5 Common Mistakes to Avoid When First Going Gluten Free

When you get a celiac diagnosis and need to go gluten free, changing your entire diet can feel overwhelming - especially if your health is suffering due to celiac disease symptoms. And I know from personal experience how easy it is to make mistakes when you first go gluten free.

Began eating #glutenfree & now feel worse? Or just wonder what to expect? Here are 5 mistakes to avoid when starting a #glutenfreediet! #celiac

So to help any of celiac newbies or new gluten free eaters, I’m sharing five common mistakes I often hear about when people go gluten free. *As always, remember that I am NOT a medical professional and you should ALWAYS reach out to your doctors if you have any concerns about your health, celiac diagnosis or dietary needs.* But based on my personal experience and the stories I’ve heard from hundreds of others with celiac, here are five mistakes you should try to avoid while going gluten free.

Going Gluten Free, Mistake #1: Expecting to feel better right away.

Especially if you are going gluten free due to a celiac diagnosis, you unfortunately shouldn’t expect to feel better right away. As I’ve shared before, it took me many months - even years - to start feeling mostly normal on a gluten free diet. And I'm not alone. The University of Chicago found that intestinal healing can take up to two years, particularly in those diagnosed later in life. Meanwhile, a 2009 study concluded that it is "exceptionally rare" for celiac adults to exhibit "normal" intestines, even after following a strict gluten-free diet for 16 months. Adolescents with celiac like myself aren't immune to these issues, either. One 2008 analysis of 45 children treated for celiac disease discovered an increased presence of T cells, one sign of inflammation.

I don’t share my story or these stats to scare you or make you think you’ll be crummy for the rest of your gluten free life. Overall, I’m able to live my (gluten free) life to the fullest nowadays and am pretty dang healthy. But if you’re feeling the same or worse after going gluten free...you’re not alone. And there is light at the end of the tunnel.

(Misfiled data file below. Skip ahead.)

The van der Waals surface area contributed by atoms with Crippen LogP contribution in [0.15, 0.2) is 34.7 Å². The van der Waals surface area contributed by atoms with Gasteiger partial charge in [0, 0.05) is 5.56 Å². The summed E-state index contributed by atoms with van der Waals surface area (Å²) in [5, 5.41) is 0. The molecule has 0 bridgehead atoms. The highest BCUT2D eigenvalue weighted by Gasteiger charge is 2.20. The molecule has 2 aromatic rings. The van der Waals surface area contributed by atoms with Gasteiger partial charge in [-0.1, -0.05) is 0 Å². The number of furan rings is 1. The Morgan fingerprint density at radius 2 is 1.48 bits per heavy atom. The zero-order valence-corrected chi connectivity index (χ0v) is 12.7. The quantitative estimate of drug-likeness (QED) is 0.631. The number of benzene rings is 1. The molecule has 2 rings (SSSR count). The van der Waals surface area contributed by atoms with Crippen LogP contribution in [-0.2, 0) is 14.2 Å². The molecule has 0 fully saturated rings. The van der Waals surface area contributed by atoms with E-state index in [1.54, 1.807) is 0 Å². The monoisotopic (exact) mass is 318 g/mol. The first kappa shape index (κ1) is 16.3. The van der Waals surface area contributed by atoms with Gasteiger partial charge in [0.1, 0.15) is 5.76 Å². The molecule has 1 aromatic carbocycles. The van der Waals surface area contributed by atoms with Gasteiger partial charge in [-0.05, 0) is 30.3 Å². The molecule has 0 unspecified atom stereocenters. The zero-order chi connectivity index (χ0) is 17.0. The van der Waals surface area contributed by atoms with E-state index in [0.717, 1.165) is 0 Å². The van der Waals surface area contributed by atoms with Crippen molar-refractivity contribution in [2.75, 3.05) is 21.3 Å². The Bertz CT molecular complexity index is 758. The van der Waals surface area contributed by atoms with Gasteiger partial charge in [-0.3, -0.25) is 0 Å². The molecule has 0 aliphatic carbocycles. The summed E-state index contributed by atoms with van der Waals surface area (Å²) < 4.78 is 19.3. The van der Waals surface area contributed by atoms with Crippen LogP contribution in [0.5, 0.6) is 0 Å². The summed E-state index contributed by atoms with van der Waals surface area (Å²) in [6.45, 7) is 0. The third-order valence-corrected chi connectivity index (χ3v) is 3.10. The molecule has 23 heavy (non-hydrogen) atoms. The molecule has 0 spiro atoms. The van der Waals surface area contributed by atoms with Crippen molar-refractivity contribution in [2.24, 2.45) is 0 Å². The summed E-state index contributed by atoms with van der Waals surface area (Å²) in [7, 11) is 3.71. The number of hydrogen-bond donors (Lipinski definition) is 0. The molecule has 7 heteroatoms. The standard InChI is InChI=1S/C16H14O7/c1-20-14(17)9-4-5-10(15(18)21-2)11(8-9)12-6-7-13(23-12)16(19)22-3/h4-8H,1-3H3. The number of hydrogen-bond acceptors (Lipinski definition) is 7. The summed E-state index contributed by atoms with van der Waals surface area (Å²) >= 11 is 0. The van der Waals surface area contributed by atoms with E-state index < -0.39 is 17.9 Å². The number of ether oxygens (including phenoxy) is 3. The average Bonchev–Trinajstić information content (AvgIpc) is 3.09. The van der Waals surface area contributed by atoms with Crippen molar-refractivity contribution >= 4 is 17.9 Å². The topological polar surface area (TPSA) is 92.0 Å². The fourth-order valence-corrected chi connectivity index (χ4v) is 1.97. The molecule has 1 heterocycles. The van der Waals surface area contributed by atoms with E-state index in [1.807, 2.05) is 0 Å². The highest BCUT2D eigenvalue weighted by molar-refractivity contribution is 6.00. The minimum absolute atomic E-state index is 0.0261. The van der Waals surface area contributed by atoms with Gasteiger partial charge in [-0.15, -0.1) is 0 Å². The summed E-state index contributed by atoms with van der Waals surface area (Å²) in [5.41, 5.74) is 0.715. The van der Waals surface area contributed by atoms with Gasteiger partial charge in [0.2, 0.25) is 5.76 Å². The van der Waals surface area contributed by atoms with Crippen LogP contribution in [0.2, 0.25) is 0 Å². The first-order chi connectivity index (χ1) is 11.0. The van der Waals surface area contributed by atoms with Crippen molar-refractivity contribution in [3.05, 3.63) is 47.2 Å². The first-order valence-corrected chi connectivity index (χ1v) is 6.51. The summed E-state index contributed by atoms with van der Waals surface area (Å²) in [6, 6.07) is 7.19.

And if you are still feeling worse after eating gluten free for a few weeks or months, that is definitely a sign to NOT make mistake #4...

Going Gluten Free, Mistake #2: Forgetting about non-obvious sources of gluten.

When I first learned I needed to go gluten free, I thought it’d be relatively easy - just cut out bread. But the truth is, gluten exists in a lot of different products...some of which aren’t even food. That’s why it’s important to take the time to read ingredient labels on everything you eat or use, as annoying as it is.

Even eight years after my celiac diagnosis, I’m still sometimes surprised by the sneaky places that gluten can hide, like:

Began eating #glutenfree & now feel worse? Or just wonder what to expect? Here are 5 mistakes to avoid when starting a #glutenfreediet! #celiac

And also keep in mind that if you have celiac disease, you need to avoid anything that has come in contact with gluten too. So using scratched or wooden pots, pans or utensils that could have gluten particles in the cracks should be avoided. (Read more about what kitchen tools you should replace after a celiac diagnosis here). Some celiacs prefer having their own set of gluten free kitchen tools, while others are comfortable sharing as long as everything is washed thoroughly. Similarly, some with celiac don’t worry about gluten in shampoo or lotion, while others have symptoms if they use one containing gluten. So figure out what you’re comfortable with and go from there!

Going Gluten Free, Mistake #3: Focusing on too “clean” of food to heal.

Many in the gluten free and celiac community advocate for people just going gluten free to stick to naturally gluten free foods, and this does have its benefits. Early on, my body was malnourished and vitamin deficient from celiac complications, and I needed all the nutrients from fruits, vegetables and other whole foods that I could get. It’s also important to realize that many processed gluten free foods are higher in sugar and fat than their gluten-filled counterparts, so a “gluten free” product is not necessarily a healthy one.